I’m no lover (if you will) of romantic love narratives. I hear the word “love” thrown around without much critical analysis about what it means and used to obscure and mystify real-world power dynamics and the specificities of desire and affection.
The word scares me. Not because of the depth of feeling it is supposed to represent, but because of its vagueness. I imagine erotic and romantic relationships like a prism with eroticism, passion, power, affection, caring, desire, intensity, intimacy, and attachment (to name just a few) as facets. One word couldn’t begin to describe the shape, weight, and lustre of the prism, and I for one wouldn’t want it to. I am far more interested in perceiving the specifics of a relationship than in matching it to an archetype.
And that’s what the romantic love narrative is to me: an archetype. A generalization, and often an idealized, sanitized imagining of what relationships look like. I see the idea of love gloss over and obscure the realities of intimacy and power, and its erasures often feel dangerous.
The other night, I read an erotic story. In the 9-5 world, the two parties were employer and employee. When they met in a club by accident, they found their roles somewhat reversed. As I read, I was acutely conscious of the ways power and consent were playing out between the parties. I waited for the author to address the vulnerability of the employee’s position, or the sinister audacity of the employer’s advances. Instead, the author resolved the tension with a reveal that was both deeply familiar and utterly unsatisfying: each party had been in love with the other the whole time; the employee’s initial refusals had come only from the fear that the employer did not feel the same way.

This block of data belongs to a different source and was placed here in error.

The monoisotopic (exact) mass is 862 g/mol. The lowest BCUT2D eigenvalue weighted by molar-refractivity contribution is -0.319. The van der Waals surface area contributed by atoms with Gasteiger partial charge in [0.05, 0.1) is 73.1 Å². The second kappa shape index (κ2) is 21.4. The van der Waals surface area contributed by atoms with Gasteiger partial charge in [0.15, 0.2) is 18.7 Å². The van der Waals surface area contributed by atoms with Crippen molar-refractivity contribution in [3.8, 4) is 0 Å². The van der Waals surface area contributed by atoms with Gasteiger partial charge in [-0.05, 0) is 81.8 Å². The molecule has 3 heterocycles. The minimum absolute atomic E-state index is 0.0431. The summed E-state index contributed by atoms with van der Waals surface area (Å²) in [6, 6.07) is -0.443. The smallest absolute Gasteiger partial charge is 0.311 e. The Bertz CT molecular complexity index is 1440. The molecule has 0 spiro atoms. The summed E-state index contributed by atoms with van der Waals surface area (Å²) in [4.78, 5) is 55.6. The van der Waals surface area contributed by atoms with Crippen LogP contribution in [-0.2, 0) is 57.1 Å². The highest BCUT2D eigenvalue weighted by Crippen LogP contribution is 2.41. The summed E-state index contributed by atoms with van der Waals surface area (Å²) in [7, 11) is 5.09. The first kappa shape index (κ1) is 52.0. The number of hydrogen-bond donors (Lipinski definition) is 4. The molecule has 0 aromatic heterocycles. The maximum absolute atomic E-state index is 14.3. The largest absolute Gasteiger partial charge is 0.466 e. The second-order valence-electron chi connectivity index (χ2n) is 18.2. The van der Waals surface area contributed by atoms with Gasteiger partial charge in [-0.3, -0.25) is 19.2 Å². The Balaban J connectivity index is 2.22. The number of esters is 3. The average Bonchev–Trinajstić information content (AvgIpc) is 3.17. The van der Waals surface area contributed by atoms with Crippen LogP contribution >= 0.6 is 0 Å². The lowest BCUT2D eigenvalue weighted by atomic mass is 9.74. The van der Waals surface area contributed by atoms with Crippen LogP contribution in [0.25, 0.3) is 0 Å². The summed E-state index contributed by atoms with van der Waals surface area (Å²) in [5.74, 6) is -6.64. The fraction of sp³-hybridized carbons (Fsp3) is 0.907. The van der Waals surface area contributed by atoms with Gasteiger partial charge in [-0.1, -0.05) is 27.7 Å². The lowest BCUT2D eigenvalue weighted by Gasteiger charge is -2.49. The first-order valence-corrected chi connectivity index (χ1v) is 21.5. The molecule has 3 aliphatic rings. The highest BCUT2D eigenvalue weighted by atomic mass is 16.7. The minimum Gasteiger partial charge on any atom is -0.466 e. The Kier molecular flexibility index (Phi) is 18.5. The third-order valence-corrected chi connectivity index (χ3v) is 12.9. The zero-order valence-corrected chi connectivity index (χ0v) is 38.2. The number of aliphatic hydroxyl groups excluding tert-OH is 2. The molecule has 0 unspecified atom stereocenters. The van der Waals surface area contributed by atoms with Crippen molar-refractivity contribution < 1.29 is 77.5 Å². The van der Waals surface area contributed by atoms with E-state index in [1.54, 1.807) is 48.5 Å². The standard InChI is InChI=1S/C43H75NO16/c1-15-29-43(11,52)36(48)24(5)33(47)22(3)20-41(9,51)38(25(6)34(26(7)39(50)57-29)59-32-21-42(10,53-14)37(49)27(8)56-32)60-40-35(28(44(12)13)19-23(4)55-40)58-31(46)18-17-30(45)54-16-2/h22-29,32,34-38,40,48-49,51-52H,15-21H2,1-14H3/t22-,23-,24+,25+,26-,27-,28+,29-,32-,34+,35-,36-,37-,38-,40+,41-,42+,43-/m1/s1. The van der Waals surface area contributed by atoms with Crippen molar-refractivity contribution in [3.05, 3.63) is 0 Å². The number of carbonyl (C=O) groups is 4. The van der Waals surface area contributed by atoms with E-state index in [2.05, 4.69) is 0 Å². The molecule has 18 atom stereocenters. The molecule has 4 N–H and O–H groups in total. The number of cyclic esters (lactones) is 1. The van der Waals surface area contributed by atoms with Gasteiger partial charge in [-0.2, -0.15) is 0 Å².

What strikes me about this resolution is first how typical it is to the genre—so often the resolution to a romantic comedy is that unacknowledged love is the source of everybody’s confusing behavior and that acknowledging that love leads simply and easily to a happily ever after. The reveal also undercut the story’s erotic tension. What was compelling about the story came from the specificities of the two parties’ shifting power dynamic; the “love reveal” replaced those specificities with a common and boring trope. Notably, the two parties’ being in love did not actually resolve most of the numerous questions about power and consent that arose from the setup. And yet its being offered as a resolution suggests that their being in love was supposed to have been both justification and roadmap enough.
The romantic love narrative also glosses over the particulars of sex. Partly because romantic sex gets assumed to be gentle and power-neutral, while D/s and s/m are assumed incompatible with or incapable of expressing the kind of deep feeling and caring that gentle, power-neutral sex is supposed to. But also because the converse of the idea that you should only have sex with someone you love is that a kind of deep emotional attachment is all one needs to make sex okay.